Rajesh Rai, Phuentsholing
The high cost of connecting Bhutan’s remotest gewogs
Establishing a community centre in these gewogs could cost at least Nu 8 million each
Community: The establishment of community centres in five remaining gewogs may not be possible given high costs, it was pointed out by the Department of Information Technology and Telecom during its mid-term review (MTR) held last month.
The five gewogs are Soe, Naro, and Lingzhi in Thimphu, and Laya and Lunana in Gasa.
The department recommended three options: that the government approve additional funds for the establishment of centres in the five gewogs, provide the gewogs with public services through mobile connectivity, or reduce the target to 200 gewogs.
The government plans to establish a centre in each of Bhutan’s 205 gewogs.
Of the five gewogs, only Laya is connected with electricity while the remaining are off-grid.
The average cost to construct a community centre that is connected to a motor road is around Nu 2 million. As the four off-grid gewogs are not connected by motor road, the construction cost is expected to double to around Nu 4 million.
“We can’t really say what would be the actual cost of construction in these gewogs until we get the estimate from the dzongkhag but our assumption would be double the estimate from the past only for the construction,” said Department of Information Technology and Telecom ICT officer, Jamyang Sonam.
As the community centres are off-grid, a power source would also have to be provided. One of the options being considered is solar energy.
Information and communication secretary, Dasho Kinley Dorji said that the cost of providing solar energy equipment to the off-grid centres would be around Nu 4 million each. This would mean that the total cost of one centre would be around Nu 8 million. This excludes costs associated with equipment and last mile wireless technology.
“We are exploring alternatives for the community centres, draft proposal providing laptop and printer with alternative power generator or solar which ever is cheaper, in these gewogs,” Jamyang Sonam said. He added that DITT is also exploring two technologies, VSAT, which is a satellite communications system, and radio, to connect the off-grid gewogs with internet.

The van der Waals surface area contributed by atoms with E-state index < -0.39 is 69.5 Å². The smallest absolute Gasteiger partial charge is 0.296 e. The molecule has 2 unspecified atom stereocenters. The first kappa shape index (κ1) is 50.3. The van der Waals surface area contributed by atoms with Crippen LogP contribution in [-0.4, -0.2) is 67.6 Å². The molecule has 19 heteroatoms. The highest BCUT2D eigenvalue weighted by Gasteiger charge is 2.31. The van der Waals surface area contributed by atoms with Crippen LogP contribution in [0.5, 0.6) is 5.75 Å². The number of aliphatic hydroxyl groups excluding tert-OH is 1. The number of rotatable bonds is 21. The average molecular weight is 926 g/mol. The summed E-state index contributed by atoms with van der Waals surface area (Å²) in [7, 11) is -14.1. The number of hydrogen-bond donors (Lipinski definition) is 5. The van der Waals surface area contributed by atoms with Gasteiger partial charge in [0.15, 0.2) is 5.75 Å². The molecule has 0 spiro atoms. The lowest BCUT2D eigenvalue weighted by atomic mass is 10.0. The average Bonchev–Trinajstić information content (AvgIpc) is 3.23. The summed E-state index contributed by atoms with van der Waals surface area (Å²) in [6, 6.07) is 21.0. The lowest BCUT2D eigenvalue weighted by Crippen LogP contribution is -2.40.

Dasho Kinley Dorji said that most community centres were not economically viable but that the four off-grid ones are basically unaffordable. He added that the communities that would be served by the four centres are also very small.
Lingzhi, the remotest gewog in Thimphu is connected by a mule track and has a population of 495, followed by Naro with 189, and Soe with 183. There are a total of 174 households and 41 villages in the three gewogs.
In Lunana, an eight-day walk from Gasa dzong, the population is around 705, with 155 households. Laya has a population of 1,200 and 149 households.
Dasho Kinley Dorji added that the four gewogs would not be dropped completely from the plan and that once electricity reaches, community centres could be provided.
DITT is hoping to establish a community centre in Laya by next year.
“The fund for the construction of a CC in Laya gewog has been proposed in next fiscal year and hopefully we can start the construction work in the beginning of next fiscal year,” Jamyang Sonam said.
However, there may be some hope for the three off-grid gewogs in Thimphu. Thimphu dzongdag, Dasho Tshewang Rinzin, said that work is ongoing to connect the four gewogs with electricity. He said that the effort may take a year.
Currently, to ease the burden of obtaining public services by residents of the three gewogs, applications are collected by the gewog and brought down to the nearest point connected to the internet.
Gyalsten K Dorji
Amici del Bhutan - Italy